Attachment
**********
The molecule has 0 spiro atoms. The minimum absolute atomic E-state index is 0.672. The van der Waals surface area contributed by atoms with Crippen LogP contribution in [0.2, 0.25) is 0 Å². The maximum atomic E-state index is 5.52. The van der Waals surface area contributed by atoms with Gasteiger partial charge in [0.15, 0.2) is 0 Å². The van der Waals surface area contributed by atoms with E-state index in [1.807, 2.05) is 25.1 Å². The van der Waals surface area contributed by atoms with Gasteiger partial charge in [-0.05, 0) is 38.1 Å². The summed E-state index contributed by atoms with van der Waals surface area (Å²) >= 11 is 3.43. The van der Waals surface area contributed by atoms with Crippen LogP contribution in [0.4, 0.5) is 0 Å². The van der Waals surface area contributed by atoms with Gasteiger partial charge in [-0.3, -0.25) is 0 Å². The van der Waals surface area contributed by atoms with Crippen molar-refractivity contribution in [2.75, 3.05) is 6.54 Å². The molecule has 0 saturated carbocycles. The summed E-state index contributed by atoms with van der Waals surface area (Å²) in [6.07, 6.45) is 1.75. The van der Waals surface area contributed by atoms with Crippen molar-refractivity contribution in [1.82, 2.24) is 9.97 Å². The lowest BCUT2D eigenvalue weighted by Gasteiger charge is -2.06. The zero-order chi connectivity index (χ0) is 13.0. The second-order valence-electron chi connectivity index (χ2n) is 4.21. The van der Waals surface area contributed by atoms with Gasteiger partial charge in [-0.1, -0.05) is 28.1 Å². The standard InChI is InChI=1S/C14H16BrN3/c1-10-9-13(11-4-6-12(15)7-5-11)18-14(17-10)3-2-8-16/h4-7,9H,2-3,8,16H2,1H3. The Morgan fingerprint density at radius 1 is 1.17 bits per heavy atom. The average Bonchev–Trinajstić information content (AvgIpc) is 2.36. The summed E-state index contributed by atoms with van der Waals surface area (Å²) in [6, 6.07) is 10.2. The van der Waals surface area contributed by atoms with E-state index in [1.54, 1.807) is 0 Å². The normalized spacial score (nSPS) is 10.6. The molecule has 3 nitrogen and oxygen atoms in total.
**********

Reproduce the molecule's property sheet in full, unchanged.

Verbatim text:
The molecule has 0 spiro atoms. The minimum absolute atomic E-state index is 0.672. The van der Waals surface area contributed by atoms with Crippen LogP contribution in [0.2, 0.25) is 0 Å². The maximum atomic E-state index is 5.52. The van der Waals surface area contributed by atoms with Gasteiger partial charge in [0.15, 0.2) is 0 Å². The van der Waals surface area contributed by atoms with E-state index in [1.807, 2.05) is 25.1 Å². The van der Waals surface area contributed by atoms with Gasteiger partial charge in [-0.05, 0) is 38.1 Å². The summed E-state index contributed by atoms with van der Waals surface area (Å²) >= 11 is 3.43. The van der Waals surface area contributed by atoms with Crippen LogP contribution in [0.4, 0.5) is 0 Å². The van der Waals surface area contributed by atoms with Gasteiger partial charge in [-0.3, -0.25) is 0 Å². The van der Waals surface area contributed by atoms with Crippen molar-refractivity contribution in [2.75, 3.05) is 6.54 Å². The molecule has 0 saturated carbocycles. The summed E-state index contributed by atoms with van der Waals surface area (Å²) in [6.07, 6.45) is 1.75. The van der Waals surface area contributed by atoms with Crippen molar-refractivity contribution in [1.82, 2.24) is 9.97 Å². The lowest BCUT2D eigenvalue weighted by Gasteiger charge is -2.06. The zero-order chi connectivity index (χ0) is 13.0. The second-order valence-electron chi connectivity index (χ2n) is 4.21. The van der Waals surface area contributed by atoms with Gasteiger partial charge in [-0.1, -0.05) is 28.1 Å². The standard InChI is InChI=1S/C14H16BrN3/c1-10-9-13(11-4-6-12(15)7-5-11)18-14(17-10)3-2-8-16/h4-7,9H,2-3,8,16H2,1H3. The Morgan fingerprint density at radius 1 is 1.17 bits per heavy atom. The average Bonchev–Trinajstić information content (AvgIpc) is 2.36. The summed E-state index contributed by atoms with van der Waals surface area (Å²) in [6, 6.07) is 10.2. The van der Waals surface area contributed by atoms with E-state index in [1.54, 1.807) is 0 Å². The normalized spacial score (nSPS) is 10.6. The molecule has 3 nitrogen and oxygen atoms in total.